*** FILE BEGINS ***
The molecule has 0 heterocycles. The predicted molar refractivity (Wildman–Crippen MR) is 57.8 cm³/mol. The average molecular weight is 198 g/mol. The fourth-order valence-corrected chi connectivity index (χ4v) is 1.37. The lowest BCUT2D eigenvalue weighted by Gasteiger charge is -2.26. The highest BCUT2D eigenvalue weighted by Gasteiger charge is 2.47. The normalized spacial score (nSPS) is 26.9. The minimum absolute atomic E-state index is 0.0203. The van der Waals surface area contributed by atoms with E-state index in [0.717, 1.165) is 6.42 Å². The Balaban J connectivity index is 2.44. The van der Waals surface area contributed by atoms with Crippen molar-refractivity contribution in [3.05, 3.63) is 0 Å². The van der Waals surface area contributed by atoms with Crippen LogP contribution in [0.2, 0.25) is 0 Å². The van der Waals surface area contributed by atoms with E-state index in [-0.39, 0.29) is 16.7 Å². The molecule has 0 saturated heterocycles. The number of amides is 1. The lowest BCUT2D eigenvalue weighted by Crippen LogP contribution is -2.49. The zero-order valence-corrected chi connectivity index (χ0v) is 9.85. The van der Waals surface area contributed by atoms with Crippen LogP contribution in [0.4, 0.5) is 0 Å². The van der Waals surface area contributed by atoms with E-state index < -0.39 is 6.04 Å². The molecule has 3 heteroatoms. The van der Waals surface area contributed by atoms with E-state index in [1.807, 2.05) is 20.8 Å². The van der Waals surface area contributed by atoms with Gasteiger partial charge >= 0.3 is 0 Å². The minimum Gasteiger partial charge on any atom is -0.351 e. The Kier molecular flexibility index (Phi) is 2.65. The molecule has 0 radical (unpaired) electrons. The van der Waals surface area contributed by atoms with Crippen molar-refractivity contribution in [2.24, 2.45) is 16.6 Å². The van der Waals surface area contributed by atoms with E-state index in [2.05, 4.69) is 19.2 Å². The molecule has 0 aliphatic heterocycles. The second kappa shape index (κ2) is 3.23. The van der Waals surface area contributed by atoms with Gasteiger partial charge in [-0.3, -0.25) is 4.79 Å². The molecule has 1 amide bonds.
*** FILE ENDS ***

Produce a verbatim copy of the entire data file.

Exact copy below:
The molecule has 0 heterocycles. The predicted molar refractivity (Wildman–Crippen MR) is 57.8 cm³/mol. The average molecular weight is 198 g/mol. The fourth-order valence-corrected chi connectivity index (χ4v) is 1.37. The lowest BCUT2D eigenvalue weighted by Gasteiger charge is -2.26. The highest BCUT2D eigenvalue weighted by Gasteiger charge is 2.47. The normalized spacial score (nSPS) is 26.9. The minimum absolute atomic E-state index is 0.0203. The van der Waals surface area contributed by atoms with E-state index in [0.717, 1.165) is 6.42 Å². The Balaban J connectivity index is 2.44. The van der Waals surface area contributed by atoms with Crippen molar-refractivity contribution in [3.05, 3.63) is 0 Å². The van der Waals surface area contributed by atoms with Crippen LogP contribution in [0.2, 0.25) is 0 Å². The van der Waals surface area contributed by atoms with E-state index in [-0.39, 0.29) is 16.7 Å². The molecule has 0 saturated heterocycles. The number of amides is 1. The lowest BCUT2D eigenvalue weighted by Crippen LogP contribution is -2.49. The zero-order valence-corrected chi connectivity index (χ0v) is 9.85. The van der Waals surface area contributed by atoms with Crippen LogP contribution in [0.4, 0.5) is 0 Å². The van der Waals surface area contributed by atoms with E-state index < -0.39 is 6.04 Å². The molecule has 3 heteroatoms. The van der Waals surface area contributed by atoms with E-state index in [1.807, 2.05) is 20.8 Å². The van der Waals surface area contributed by atoms with Gasteiger partial charge >= 0.3 is 0 Å². The minimum Gasteiger partial charge on any atom is -0.351 e. The Kier molecular flexibility index (Phi) is 2.65. The molecule has 0 radical (unpaired) electrons. The van der Waals surface area contributed by atoms with Crippen molar-refractivity contribution in [2.24, 2.45) is 16.6 Å². The van der Waals surface area contributed by atoms with E-state index in [2.05, 4.69) is 19.2 Å². The molecule has 0 aliphatic heterocycles. The second kappa shape index (κ2) is 3.23. The van der Waals surface area contributed by atoms with Gasteiger partial charge in [-0.3, -0.25) is 4.79 Å². The molecule has 1 amide bonds.